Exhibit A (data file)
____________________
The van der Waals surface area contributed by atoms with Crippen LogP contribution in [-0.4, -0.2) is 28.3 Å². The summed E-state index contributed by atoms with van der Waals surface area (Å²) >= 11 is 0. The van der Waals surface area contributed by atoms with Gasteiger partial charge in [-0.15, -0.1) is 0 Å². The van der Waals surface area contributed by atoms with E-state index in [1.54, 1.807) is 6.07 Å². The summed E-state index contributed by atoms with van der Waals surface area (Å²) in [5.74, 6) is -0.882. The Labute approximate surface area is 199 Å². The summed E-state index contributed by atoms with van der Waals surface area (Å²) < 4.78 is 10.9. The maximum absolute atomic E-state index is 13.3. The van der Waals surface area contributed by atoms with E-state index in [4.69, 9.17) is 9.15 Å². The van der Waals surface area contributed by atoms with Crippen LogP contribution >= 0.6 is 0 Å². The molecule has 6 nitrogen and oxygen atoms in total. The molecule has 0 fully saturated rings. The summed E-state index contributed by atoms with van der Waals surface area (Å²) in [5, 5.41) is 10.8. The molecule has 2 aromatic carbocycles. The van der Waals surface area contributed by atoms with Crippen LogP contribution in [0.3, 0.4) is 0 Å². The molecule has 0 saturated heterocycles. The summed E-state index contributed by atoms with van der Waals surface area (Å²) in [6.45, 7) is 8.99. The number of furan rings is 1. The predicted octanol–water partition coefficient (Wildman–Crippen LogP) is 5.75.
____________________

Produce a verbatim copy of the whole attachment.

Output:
The van der Waals surface area contributed by atoms with Crippen LogP contribution in [-0.4, -0.2) is 28.3 Å². The summed E-state index contributed by atoms with van der Waals surface area (Å²) >= 11 is 0. The van der Waals surface area contributed by atoms with Gasteiger partial charge in [-0.15, -0.1) is 0 Å². The van der Waals surface area contributed by atoms with E-state index in [1.54, 1.807) is 6.07 Å². The summed E-state index contributed by atoms with van der Waals surface area (Å²) in [5.74, 6) is -0.882. The Labute approximate surface area is 199 Å². The summed E-state index contributed by atoms with van der Waals surface area (Å²) < 4.78 is 10.9. The maximum absolute atomic E-state index is 13.3. The van der Waals surface area contributed by atoms with E-state index in [4.69, 9.17) is 9.15 Å². The van der Waals surface area contributed by atoms with Crippen LogP contribution >= 0.6 is 0 Å². The molecule has 6 nitrogen and oxygen atoms in total. The molecule has 0 fully saturated rings. The summed E-state index contributed by atoms with van der Waals surface area (Å²) in [5, 5.41) is 10.8. The molecule has 2 aromatic carbocycles. The van der Waals surface area contributed by atoms with Crippen LogP contribution in [0.3, 0.4) is 0 Å². The molecule has 0 saturated heterocycles. The summed E-state index contributed by atoms with van der Waals surface area (Å²) in [6.45, 7) is 8.99. The number of furan rings is 1. The predicted octanol–water partition coefficient (Wildman–Crippen LogP) is 5.75.